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CHIPS Articles: DoD Releases Enterprise Cloud Fact Sheet

DoD Releases Enterprise Cloud Fact Sheet
By DoD Publication - August 12, 2019
What can the Enterprise Cloud do?

• Addresses critical unmet needs for warfighters • Access to all classification levels
• Accessible around the world
• Supports the future through Artificial Intelligence (AI) and Machine Learning (ML) at scale
• Aligns with the National Defense Strategy by supporting enhanced lethality, strategic readiness and enabling the warfighter to respond in real time.
• Builds upon lessons learned from the Intelligence Community.
• Synchronized with other government initiatives such as Cloud Smart.
• The first contract is one component of the larger ecosystem that consists of different cloud models based on purpose.
• The first step is establishing a pathfinder in the larger cloud strategy by DOD.

Concerns about JEDI Explained

Myth: JEDI is a $10 billion, 10 Year sole-sourced contract.

FACT: DoD’s Cloud Strategy reflects a multi-vendor, multi-cloud ecosystem. JEDI’s guaranteed minimum is actually only $1 million. Additionally, the contract has a two-year base period with three option periods (3 years + 3 years + 2 years) for a total of 10 years. This affords the Department maximum flexibility in placing orders and off-ramping as necessary. DoD is not locked in. JEDI’s total contract ceiling, if all option periods are exercised, is $10 billion, but DoD is under no obligation to place any orders beyond the $1 million minimum. DoD’s Cloud Strategy includes a multi-vendor, multi-cloud ecosystem, which is consistent with industry best practices.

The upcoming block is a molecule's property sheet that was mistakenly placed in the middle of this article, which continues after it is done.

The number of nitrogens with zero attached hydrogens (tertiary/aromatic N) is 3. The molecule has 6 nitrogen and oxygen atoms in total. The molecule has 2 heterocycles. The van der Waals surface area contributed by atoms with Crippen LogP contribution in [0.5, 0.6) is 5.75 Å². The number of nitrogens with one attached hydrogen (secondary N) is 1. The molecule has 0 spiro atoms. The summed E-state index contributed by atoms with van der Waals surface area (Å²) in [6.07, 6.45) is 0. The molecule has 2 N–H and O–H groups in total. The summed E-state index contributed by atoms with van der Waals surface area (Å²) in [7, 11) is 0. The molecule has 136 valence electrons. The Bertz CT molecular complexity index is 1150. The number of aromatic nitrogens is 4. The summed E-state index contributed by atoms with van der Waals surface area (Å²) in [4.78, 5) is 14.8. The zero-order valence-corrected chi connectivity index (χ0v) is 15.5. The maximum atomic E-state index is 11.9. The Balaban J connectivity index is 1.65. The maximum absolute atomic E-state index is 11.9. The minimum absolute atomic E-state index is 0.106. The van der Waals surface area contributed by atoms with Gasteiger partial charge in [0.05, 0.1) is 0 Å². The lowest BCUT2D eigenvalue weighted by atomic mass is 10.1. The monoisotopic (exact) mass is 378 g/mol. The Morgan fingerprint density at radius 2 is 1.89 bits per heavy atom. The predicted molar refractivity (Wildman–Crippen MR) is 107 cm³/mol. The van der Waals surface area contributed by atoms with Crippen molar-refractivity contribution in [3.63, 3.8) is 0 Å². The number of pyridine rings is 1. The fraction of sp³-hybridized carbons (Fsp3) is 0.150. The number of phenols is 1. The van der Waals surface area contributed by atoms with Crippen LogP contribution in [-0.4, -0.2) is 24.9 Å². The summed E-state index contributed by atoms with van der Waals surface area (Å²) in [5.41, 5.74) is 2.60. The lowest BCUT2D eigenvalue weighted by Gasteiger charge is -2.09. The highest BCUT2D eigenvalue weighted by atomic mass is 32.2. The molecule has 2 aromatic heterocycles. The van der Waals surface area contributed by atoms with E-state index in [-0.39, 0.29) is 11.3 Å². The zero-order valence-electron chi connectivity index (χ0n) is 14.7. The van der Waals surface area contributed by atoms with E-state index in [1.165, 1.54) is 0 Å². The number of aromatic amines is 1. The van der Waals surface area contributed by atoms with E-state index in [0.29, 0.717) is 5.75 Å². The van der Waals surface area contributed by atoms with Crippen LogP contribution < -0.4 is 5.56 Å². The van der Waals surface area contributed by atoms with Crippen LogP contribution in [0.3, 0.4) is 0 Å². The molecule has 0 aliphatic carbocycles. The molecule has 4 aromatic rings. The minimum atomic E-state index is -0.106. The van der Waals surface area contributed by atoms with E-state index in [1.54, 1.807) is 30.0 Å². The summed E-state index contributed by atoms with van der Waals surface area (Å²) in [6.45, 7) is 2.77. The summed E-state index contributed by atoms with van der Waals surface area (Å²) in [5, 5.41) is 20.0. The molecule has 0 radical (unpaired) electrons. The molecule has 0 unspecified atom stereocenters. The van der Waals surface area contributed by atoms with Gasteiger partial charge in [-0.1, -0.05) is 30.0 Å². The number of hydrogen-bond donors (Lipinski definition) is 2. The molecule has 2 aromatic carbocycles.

Myth: While many companies were interested, DoD unreasonably restricted competition.

FACT: There are only a handful of companies in the world that can provide general purpose cloud capabilities on the scale required for the Department of Defense. Independent research performed by Gartner confirms there are only five non-Chinese companies seriously competing in the hyper-scale cloud marketplace. Four of the five companies participated in the JEDI competition. Two companies were determined competitive during the contracting process.

Myth: A single award contract does not give the American people the best value for their dollar.

FACT: The JEDI solicitation reflects the unique and critical needs of DoD, which operates on a global scale and in austere, disconnected environments. It is important for a warfighter in Afghanistan to access the same information as an analyst in Washington, DC or a service member training in California. The pricing competition is going to come down to vendors who can provide the full scale of services at the best value. The JEDI solicitation was constructed to drive competition. To ensure DoD continues to benefit from global marketplace pressures and maintain best-in-class pricing, the JEDI contract tethers its prices to the vendor’s commercial prices.

Myth: The Department of Defense will not be able to keep their data safe.

FACT: NSA, CYBERCOM, and the intelligence community provided input into JEDI’s security requirements. Additionally, DoD contacted outside industry to review the security elements of the JEDI solicitation. Furthermore, DoD will be performing in-depth analysis and penetration testing to validate JEDI’s security capabilities.